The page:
William McKee suffered from male-pattern baldness when he ordered a generic version of Propecia in 2008 from India. He took the drug, which also contained the most active ingredient for Propecia called finasteride, for over nine months. The impact on his baldness was minimal, but McKee suffered from radical side effects. McKee said that the changes, which began with new breasts forming on his previously gym-sculpted body, continued with the transformation of his shoulders and hips.
According to McKee – who now goes by Mandi – she is now transgender. She says on her blog,
"I am transgender, unemployed, broke, behind on rent, and on the verge of becoming homeless (again). I have received little to no medical help from doctors, as I lost my health insurance, was turned down by Medicaid, and most doctors still don’t know the first thing about 'post-finasteride syndrome'. On top of that a new study came out last week which shows that men affected by this 'post-finasteride syndrome' may be facing not only permanent sexual dysfunction, but permanent cognitive impairment/'brain fog' as well."
McKee faced depression and separated from her wife of 10 years, leaving behind a 5-year-old son. Formerly athletic and driven, she says that she was a former entrepreneur in Silicon Valley. Her last business, Tampa Bay Interactive, went bankrupt in 2010.
Though Merck, the makers of Propecia, deny that any long-lasting side effects exist as a result of their medication, several studies show differently. (Those, however, do have their own conflicts; one study's entire group of participants was found on a popular website that provides men a means to vent about their problems as a result of finasteride. The men were also not tested for hormone levels.)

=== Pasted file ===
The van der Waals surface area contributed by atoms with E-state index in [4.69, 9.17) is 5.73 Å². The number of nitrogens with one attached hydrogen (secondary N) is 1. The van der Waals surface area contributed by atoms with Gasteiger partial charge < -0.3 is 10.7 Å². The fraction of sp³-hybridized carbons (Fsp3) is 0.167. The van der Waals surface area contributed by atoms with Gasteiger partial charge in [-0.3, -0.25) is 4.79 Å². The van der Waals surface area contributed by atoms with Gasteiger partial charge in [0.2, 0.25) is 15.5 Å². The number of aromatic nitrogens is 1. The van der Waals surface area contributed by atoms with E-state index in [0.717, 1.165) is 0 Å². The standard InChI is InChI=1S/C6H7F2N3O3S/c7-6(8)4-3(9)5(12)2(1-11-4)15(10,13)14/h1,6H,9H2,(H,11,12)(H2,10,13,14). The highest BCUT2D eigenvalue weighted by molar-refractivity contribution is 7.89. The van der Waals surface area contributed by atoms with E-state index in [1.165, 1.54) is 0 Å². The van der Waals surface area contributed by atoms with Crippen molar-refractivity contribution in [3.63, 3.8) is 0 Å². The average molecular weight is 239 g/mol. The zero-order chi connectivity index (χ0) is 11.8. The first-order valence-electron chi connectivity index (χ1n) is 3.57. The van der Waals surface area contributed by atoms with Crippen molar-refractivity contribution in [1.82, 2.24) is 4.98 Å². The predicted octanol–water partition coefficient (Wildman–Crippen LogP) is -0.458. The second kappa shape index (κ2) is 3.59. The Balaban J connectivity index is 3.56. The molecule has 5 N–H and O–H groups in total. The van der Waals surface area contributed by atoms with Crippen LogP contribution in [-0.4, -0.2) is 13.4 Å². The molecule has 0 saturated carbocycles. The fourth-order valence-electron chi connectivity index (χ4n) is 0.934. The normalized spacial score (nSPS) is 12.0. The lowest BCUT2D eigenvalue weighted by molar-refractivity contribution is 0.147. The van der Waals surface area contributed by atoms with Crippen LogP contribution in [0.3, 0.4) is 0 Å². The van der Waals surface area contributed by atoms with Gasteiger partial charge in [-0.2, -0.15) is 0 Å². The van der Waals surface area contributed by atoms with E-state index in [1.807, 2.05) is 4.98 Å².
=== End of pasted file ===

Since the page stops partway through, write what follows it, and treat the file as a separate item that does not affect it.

Unfortunately for McKee, she cannot take part in any of the mass lawsuits currently being filed against the drug manufacturer, because her problems are as a result of a generic drug. Her frustration is documented on her blog, where he says that he plans to sue Merck for $1 billion.
Finasteride works by preventing the conversion of testosterone into dihydrotestosterone, the hormone implicated in hair loss.
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Published by Medicaldaily.com
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Look, this isn't what you asked for so I apologize in advance but I know what you mean and I think maybe the best route for you is to accept that you're losing your hair. One of the potential side-effects of Propecia is impotence. So you'll have a full head of hair and what good will it do you? And from everything I see and hear, women LOVE bald men. Or at least enough of them do. Look, it's fine to take the drug if you want to. If it makes you feel better to do it, great. I'm just not sure it's worth it in the long run. If it's strictly self-image and attractiveness you're concerned with why not do an informal poll of your female friends? You may be surprised what you hear